The father was in that meeting and still would not say that the son could not have another shot at employment. The father felt bad that he was having a hard time supporting his family. It became clear to me in that meeting that this was not a sandbox I could be or should be in. I represented the parents and this was not an issue that dealt with them directly.

I did see the ghost and it was the ghost of authority. The father had merely a vestige of the authority he once had, but that was enough to keep the game in suspense. Everyone was waiting for him to take action, but his age and his switch from business to fatherly concerns had benched him. I felt it was unlikely he was ever going to be able to do it. The family was stuck and no legal mechanism would unstick it.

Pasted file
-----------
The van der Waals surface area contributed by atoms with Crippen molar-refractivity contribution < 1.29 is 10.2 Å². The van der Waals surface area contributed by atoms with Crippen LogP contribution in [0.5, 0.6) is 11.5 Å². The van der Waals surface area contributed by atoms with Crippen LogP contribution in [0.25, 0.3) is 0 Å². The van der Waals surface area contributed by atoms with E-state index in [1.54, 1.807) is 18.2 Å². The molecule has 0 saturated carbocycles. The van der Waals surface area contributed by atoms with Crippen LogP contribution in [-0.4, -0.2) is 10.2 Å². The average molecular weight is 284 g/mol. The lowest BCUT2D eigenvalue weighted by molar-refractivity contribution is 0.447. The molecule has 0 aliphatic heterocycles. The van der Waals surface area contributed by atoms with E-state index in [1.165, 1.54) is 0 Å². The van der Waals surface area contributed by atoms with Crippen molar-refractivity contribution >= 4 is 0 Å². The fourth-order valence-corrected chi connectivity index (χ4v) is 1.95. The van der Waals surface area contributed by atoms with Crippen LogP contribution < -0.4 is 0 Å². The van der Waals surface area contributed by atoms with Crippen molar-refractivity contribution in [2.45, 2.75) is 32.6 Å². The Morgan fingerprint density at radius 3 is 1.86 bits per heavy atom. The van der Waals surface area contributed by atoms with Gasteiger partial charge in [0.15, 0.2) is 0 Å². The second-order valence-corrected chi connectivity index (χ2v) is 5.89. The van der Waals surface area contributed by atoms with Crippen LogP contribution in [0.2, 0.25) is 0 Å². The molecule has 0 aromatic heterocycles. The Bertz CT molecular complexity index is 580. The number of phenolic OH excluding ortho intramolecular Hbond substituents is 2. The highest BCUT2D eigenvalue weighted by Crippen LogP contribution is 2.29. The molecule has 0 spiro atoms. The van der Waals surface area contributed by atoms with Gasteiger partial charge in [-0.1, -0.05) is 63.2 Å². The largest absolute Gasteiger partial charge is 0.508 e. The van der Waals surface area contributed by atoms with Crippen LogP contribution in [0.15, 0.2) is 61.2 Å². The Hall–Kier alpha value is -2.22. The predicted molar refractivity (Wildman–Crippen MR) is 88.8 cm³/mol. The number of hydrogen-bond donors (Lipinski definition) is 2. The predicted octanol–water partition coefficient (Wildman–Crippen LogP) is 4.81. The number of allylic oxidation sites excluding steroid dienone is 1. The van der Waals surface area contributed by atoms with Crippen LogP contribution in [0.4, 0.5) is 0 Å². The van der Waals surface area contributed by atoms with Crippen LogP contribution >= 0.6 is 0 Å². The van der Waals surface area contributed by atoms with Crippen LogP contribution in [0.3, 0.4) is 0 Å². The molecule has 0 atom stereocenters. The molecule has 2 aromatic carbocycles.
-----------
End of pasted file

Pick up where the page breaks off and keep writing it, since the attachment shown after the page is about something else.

I referred the family to a psychologist who worked with the father, the children in the business and the son who sought re-entry. He was able to bring the ghost of authority to light and open up communication among all family members that led to an acceptable resolution. The son was cashed out and is now otherwise employed. All family members still speak and spend holidays together. Although the parents came to me for legal guidance, this was not a legal dilemma.